Ohio’s new attorney general made criticism of the scandal-ridden state insurance fund for injured workers a hallmark of his campaign.
Taking office next month, Democrat Marc Dann must now decide whether to appeal a court ruling declaring that the Bureau of Workers’ Compensation potentially underpaid hundreds of employees hurt on jobs they got through welfare.
In a lawsuit, the workers claimed they didn’t receive proper compensation in violation of a 1996 state Supreme Court ruling.
In the case of Bruce Smith of Youngstown, for example, he received $31 a week in benefits after injuring his right knee stripping floors at a youth center.
Smith had gone on welfare after he was laid off from his job making bumpers for a General Motors parts supplier. He was injured in April 2003 on a job he received in Mahoning County as a condition of getting $139 in food stamps weekly.
He won an initial appeal of his case and his disability pay was boosted to $224. He lost at the Industrial Commission, which ruled that the 1996 court ruling didn’t apply to Smith.
The 1996 court ruling held that the state could not deny full death benefits to the widow of a man who died as a result of a disease he contracted on a similar public relief job.
The decision found that state law violated the equal protection clauses of the Ohio and U.S. constitutions.
The lawsuit, filed in the 10th Ohio District Court of Appeals in Columbus two years ago, argued that the ruling applies to all welfare workers. The court agreed in a Dec. 19 decision.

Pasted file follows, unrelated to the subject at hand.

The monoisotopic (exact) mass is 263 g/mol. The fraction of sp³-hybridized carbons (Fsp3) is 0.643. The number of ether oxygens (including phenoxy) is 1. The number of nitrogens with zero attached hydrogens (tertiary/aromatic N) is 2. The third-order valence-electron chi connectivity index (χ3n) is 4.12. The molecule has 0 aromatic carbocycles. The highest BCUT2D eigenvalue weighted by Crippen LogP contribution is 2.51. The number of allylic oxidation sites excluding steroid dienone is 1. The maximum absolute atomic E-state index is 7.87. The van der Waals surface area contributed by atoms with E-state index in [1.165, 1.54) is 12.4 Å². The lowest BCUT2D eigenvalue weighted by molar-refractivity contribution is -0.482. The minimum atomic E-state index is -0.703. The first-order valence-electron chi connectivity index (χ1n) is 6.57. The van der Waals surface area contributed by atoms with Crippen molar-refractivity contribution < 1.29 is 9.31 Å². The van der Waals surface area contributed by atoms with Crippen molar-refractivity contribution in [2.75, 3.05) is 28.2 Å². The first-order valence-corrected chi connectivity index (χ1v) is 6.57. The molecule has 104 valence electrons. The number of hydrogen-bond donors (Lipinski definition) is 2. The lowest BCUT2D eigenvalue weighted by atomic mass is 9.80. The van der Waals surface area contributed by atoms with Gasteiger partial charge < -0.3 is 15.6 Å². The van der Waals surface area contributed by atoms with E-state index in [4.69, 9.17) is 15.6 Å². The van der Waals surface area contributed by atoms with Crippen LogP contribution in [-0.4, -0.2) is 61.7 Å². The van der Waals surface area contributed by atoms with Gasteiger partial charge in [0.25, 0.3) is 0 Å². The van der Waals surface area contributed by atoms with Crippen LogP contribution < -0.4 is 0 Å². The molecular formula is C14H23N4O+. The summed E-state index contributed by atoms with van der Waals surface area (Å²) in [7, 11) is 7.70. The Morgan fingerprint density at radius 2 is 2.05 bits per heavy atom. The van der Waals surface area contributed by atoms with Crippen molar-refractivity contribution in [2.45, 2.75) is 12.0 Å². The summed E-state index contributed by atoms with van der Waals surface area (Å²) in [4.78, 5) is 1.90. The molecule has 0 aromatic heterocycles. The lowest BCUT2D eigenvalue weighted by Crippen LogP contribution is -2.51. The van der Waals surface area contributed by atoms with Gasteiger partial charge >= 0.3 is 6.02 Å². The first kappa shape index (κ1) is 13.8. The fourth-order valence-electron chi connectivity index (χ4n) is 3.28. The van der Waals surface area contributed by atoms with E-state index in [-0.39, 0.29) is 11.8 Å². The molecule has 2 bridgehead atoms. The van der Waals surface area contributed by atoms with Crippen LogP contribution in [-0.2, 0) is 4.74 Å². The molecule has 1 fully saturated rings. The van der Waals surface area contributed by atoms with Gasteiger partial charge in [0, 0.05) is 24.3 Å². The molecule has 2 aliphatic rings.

The Ohio Supreme Court’s 1996 decision “is not limited solely to dependents of work-relief employees, but also includes work-relief employees themselves,” appeals Judge Susan Brown wrote for the unanimous three-judge decision.
The Equal Justice Foundation, a civil rights group that brought the lawsuit, doesn’t have an exact figure it thinks the workers are owed but says the amount of money could be considerable. It believes the ruling could affect claims going back to the 1980s.
The workers in question “worked very hard just like any other employee to earn a living and earn a decent wage and they’re finally getting the money they’re owed,” said foundation lawyer Judith Goldstein.
The welfare program is a tiny part of overall claims. At the time the lawsuit was brought two years ago, the workers’ compensation bureau had paid about $6 million for 3,200 successful welfare worker claims to date, compared to about $2 billion in regular claims.
A Dann spokesman said the 10th District ruling was one of a number of cases that Dann already was reviewing before taking office. The decision must be appealed by early February.
“We haven’t made any determination as to how we’ll proceed,” Dann spokesman Leo Jennings said. “We’ll have a decision within the time whether to appeal.”
Dann was an early and frequent critic of the workers’ comp bureau after a scandal broke in early 2005 involving the agency’s unorthodox $50 million investment in rare coins.
The investigations into that investment led to the departure of the bureau’s longtime director and numerous criminal charges against bureau employees and members of Gov. Bob Taft’s administration.
After the state’s probe began, Taft disclosed that he failed to report golf outings and other gifts. He then pleaded no contest to ethics charges in August 2005.
Smith, 61, went back to the auto parts factory after his injury healed, then was laid off again. He’s worked other jobs over the past couple of years but is currently not working because of his injury.
“Things have been hard,” he said in a phone interview Friday. “I’m very, very happy with the ruling.
Was this article valuable?
Here are more articles you may enjoy.